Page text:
- BOOK REVIEW: 'The Garner Files': Jim Rockford a Curmudgeon? Say It Ain't So!
- Huntington’s Council Charter Committee Adds Recommendation to Lengthen Executive Search Time from 60 to 120 Days
- Marshall Artists Series includes Icons from Jay Leno, Frankie Valli to Disney's Beauty and the Beast
- Marshall medical students provide treatment to more than a thousand Hondurans during international mission
- Former Employees Testified Radiation Hazards Near former Huntington Nuclear Weapons Plant
- MILITARY-INDUSTRIAL COMPLEX: Defense Dept. Contracts for July 21, 2014
- Huntington Gets Ready to Regatta
- MILITARY-INDUSTRIAL COMPLEX: Defense Dept. Contracts for July 18, 2014
- FNC Index: Home Prices Pick Up Momentum
- MOUNTAINEER CHALLENGE ACADEMY: Free Military School Better Option Than Dropping Out
Huntington Council to Hear Stormwater Proposals
“Let’s not confuse the two, the revision means we will not pay twice for the floodwall,” the Mayor said.
Instead, for two years, a $7.15 a month Water Quality fee would be paid by residential and business alike. After that period, residential rates would remain the same. Business property owners would pay an added $1.05 for every 1,000 square feet of building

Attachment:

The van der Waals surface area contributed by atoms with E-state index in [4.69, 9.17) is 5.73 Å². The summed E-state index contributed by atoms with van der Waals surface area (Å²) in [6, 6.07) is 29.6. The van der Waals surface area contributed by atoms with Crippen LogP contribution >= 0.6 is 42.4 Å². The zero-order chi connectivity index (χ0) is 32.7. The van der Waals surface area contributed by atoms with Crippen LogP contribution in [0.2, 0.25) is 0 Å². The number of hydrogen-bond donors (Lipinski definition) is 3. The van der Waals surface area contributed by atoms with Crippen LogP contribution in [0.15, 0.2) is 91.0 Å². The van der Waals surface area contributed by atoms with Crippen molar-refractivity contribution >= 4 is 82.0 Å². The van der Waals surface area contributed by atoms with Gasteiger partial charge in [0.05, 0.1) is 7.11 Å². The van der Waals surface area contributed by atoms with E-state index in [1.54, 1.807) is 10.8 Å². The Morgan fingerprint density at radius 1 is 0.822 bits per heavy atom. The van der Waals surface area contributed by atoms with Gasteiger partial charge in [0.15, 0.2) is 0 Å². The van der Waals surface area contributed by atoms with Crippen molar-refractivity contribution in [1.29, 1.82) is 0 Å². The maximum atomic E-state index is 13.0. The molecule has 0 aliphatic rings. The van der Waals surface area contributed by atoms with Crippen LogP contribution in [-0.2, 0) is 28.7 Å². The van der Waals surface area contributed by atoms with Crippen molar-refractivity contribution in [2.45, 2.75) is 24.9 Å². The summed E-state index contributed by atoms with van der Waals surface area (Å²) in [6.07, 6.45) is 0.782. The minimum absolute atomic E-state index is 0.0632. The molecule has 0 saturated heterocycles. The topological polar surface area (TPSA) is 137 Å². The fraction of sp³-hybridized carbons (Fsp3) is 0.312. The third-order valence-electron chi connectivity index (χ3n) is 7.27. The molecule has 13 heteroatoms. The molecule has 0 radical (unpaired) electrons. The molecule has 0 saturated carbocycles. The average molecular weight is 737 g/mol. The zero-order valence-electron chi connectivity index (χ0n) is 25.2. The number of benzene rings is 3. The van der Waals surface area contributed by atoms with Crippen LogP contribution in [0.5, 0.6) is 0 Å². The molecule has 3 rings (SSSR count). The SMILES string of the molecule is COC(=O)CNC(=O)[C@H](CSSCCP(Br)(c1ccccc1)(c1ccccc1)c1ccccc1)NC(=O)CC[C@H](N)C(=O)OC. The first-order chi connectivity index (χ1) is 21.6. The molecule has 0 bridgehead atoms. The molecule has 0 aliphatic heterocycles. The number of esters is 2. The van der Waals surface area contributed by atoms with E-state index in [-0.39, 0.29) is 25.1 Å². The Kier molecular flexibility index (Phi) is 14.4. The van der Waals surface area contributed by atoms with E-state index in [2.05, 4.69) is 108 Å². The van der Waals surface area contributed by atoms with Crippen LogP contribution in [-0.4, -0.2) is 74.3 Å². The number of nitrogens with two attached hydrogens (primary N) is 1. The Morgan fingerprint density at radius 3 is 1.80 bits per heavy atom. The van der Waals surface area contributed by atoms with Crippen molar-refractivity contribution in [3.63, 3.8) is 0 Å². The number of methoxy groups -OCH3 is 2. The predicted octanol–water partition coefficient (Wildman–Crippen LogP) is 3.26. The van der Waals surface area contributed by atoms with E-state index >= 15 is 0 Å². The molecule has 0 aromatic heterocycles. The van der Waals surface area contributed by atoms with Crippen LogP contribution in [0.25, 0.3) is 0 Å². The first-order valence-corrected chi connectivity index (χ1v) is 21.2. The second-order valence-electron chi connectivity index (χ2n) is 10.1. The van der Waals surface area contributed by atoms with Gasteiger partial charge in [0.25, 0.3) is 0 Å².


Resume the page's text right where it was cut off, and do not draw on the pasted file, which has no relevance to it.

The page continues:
1.05 for every 1,000 square feet of impervious (i.e. manmade structures that result in water runoff). A cap would be placed after 1,000,000 square feet.
Alluding to the January proposal, Williams explained that “we assembled a team of advisors who provided greater efficiencies than January.” The work group consisted of representatives of Marshall University, Cabell Huntington Hospital, St. Mary’s Hospital, Steel of W.Va., the Chamber of Commerce, pastors and real estate developers.
Following three meetings and nine hours of discussions, they worked with Lou Akers, director of the Huntington Sanitary Board, to bring the parties together.
Funds would be used for capital improvements that would go toward eliminating the flooding underpasses and road by leveraging the revenue source to obtain bond funding for “long term capital needs.”
Before the square footage portion would be implemented on business, after new mapping is completed.
Akers indicated that he was proud to be living in Huntington “to do the right thing” on the infrastructure matters, as well as the sanitary board handling cleaning o catch basins and the floodwall.
Due to the low attendance at the work session, Williams indicated that he would elaborate more fully on the proposal at the Monday, June 9 city council meeting.
The complete Water Quality proposal can be downloaded below.